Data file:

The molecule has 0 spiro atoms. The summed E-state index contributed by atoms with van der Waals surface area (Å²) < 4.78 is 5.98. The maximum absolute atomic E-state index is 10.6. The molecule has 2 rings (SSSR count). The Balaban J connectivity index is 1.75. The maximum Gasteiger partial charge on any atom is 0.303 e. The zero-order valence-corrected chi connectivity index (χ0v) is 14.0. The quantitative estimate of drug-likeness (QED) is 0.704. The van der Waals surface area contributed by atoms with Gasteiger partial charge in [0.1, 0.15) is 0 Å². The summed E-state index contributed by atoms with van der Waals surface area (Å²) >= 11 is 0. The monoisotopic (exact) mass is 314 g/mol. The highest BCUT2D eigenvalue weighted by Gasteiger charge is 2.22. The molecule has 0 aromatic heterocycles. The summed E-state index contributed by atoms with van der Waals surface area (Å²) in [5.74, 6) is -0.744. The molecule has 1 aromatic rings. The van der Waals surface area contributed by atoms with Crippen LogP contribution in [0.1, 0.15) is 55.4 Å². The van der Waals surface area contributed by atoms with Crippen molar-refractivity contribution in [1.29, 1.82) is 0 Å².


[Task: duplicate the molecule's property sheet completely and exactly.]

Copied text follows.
The molecule has 0 spiro atoms. The summed E-state index contributed by atoms with van der Waals surface area (Å²) < 4.78 is 5.98. The maximum absolute atomic E-state index is 10.6. The molecule has 2 rings (SSSR count). The Balaban J connectivity index is 1.75. The maximum Gasteiger partial charge on any atom is 0.303 e. The zero-order valence-corrected chi connectivity index (χ0v) is 14.0. The quantitative estimate of drug-likeness (QED) is 0.704. The van der Waals surface area contributed by atoms with Gasteiger partial charge in [0.1, 0.15) is 0 Å². The summed E-state index contributed by atoms with van der Waals surface area (Å²) >= 11 is 0. The monoisotopic (exact) mass is 314 g/mol. The highest BCUT2D eigenvalue weighted by Gasteiger charge is 2.22. The molecule has 0 aromatic heterocycles. The summed E-state index contributed by atoms with van der Waals surface area (Å²) in [5.74, 6) is -0.744. The molecule has 1 aromatic rings. The van der Waals surface area contributed by atoms with Crippen LogP contribution in [0.1, 0.15) is 55.4 Å². The van der Waals surface area contributed by atoms with Crippen molar-refractivity contribution in [1.29, 1.82) is 0 Å².